Multigenerational households are on the rise and, as a result, builders are responding to new design demands that harken back to the 1940s, reports the New York Times. Architectural historians and statisticians remark that the emerging household is nonlinear and includes extended family members, the type of family structure that was prevalent pre-World War II.
There are more than 50 million multigenerational households in America, and many are looking for homes with flexible spaces that can be used by extended family members. Lennar, one of the country’s largest homebuilders, is focused on creating the “Next Gen — The Home Within a Home” house that runs on one electric meter. The Pulte Group now offers floorplans with larger “flex rooms” and an over-the-garage apartment called the Grand Retreat. Scott Thomas, national director of product development for the PulteGroup, says that “for whatever reason, whether it’s the return of something that was part of our lifestyle in the past, or simply related to the economy, multigenerational living is definitely taking place.” In fact, 30 percent of Pulte customers want additional space, integrated into the single-family home, that can be utilized by an elderly parent, a boomerang young adult child, or even a tenant.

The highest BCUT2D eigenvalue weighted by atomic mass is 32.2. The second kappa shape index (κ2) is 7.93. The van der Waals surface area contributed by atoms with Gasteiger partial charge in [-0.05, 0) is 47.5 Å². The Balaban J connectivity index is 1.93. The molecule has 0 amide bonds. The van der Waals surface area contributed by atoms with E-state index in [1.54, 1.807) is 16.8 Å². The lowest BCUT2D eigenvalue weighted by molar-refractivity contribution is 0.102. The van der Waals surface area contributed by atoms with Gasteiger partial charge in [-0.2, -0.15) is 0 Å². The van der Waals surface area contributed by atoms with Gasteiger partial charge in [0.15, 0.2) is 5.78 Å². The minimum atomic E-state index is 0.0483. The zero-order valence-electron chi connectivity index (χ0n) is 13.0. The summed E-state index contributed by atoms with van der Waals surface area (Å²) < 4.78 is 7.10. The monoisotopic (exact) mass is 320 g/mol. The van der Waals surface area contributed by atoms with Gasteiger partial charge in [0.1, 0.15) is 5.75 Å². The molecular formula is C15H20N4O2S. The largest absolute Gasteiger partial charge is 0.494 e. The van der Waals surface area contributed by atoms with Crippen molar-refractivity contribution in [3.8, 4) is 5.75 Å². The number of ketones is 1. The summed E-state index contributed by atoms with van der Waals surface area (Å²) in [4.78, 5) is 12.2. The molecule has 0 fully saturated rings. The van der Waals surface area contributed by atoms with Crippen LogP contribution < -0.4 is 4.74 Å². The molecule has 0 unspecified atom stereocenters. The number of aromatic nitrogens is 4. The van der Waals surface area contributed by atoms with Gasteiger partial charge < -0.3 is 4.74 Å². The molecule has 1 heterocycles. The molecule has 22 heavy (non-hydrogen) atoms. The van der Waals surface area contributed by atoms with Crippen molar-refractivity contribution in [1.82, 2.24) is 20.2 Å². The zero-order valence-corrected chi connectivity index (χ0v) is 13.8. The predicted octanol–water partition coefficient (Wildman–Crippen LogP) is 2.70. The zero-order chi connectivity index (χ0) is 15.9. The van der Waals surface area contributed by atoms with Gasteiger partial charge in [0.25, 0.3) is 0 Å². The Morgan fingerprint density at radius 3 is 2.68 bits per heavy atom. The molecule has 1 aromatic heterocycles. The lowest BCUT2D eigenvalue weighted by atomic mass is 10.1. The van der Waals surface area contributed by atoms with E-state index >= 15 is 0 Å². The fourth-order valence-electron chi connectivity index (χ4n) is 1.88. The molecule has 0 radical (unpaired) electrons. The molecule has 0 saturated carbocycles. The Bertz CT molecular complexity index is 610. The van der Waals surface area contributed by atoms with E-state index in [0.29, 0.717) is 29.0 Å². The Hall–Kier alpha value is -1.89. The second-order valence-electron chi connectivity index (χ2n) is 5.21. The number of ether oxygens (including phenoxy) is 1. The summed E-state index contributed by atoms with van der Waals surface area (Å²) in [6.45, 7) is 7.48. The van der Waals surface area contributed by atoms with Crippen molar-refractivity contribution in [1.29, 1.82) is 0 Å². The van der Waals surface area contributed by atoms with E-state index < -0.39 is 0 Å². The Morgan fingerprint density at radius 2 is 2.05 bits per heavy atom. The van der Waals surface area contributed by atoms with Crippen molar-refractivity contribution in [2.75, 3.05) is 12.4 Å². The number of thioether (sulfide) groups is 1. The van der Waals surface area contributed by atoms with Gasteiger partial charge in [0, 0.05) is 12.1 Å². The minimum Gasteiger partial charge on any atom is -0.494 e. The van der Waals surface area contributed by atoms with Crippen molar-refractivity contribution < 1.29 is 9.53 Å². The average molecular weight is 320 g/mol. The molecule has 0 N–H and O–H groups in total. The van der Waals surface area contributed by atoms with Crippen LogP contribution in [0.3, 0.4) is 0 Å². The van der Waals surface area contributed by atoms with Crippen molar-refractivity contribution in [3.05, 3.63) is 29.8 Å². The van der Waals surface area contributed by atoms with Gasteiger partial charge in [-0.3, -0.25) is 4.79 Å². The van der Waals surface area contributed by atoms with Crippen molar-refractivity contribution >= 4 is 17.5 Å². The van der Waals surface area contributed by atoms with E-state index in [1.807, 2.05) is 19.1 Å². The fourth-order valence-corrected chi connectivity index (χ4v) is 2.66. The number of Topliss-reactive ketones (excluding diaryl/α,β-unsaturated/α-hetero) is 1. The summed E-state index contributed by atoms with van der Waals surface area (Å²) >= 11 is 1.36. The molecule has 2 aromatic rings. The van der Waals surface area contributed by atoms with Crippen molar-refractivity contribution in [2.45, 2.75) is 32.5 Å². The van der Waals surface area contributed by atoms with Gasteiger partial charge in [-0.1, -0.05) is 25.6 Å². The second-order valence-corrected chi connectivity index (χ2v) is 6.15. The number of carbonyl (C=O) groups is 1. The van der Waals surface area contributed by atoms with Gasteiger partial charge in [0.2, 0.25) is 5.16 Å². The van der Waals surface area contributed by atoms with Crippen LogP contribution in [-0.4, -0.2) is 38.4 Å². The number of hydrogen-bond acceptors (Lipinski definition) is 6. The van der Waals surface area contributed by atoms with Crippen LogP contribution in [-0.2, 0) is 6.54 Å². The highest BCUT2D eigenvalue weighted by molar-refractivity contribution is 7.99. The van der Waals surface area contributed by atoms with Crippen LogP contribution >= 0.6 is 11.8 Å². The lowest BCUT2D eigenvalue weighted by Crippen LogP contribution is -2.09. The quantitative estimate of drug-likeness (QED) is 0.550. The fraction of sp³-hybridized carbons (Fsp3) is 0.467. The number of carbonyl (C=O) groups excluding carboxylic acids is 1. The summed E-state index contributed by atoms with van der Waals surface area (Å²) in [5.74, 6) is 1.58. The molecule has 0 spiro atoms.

Multigenerational households are up 10 percent from 2007 and have increased by about 2 percent annually between 1980 and 2006, based on a Pew study. Approximately 41 percent of adults between 25 and 29 are living or have recently lived with their parents. According to the Housing Zone blog, Latino and Asian families post the largest numbers of multigenerational households. Both the economic recession as well as trends in household formation, particularly among ethnic groups, are impacting multigenerational living and creating a new niche and opportunity for the real estate market.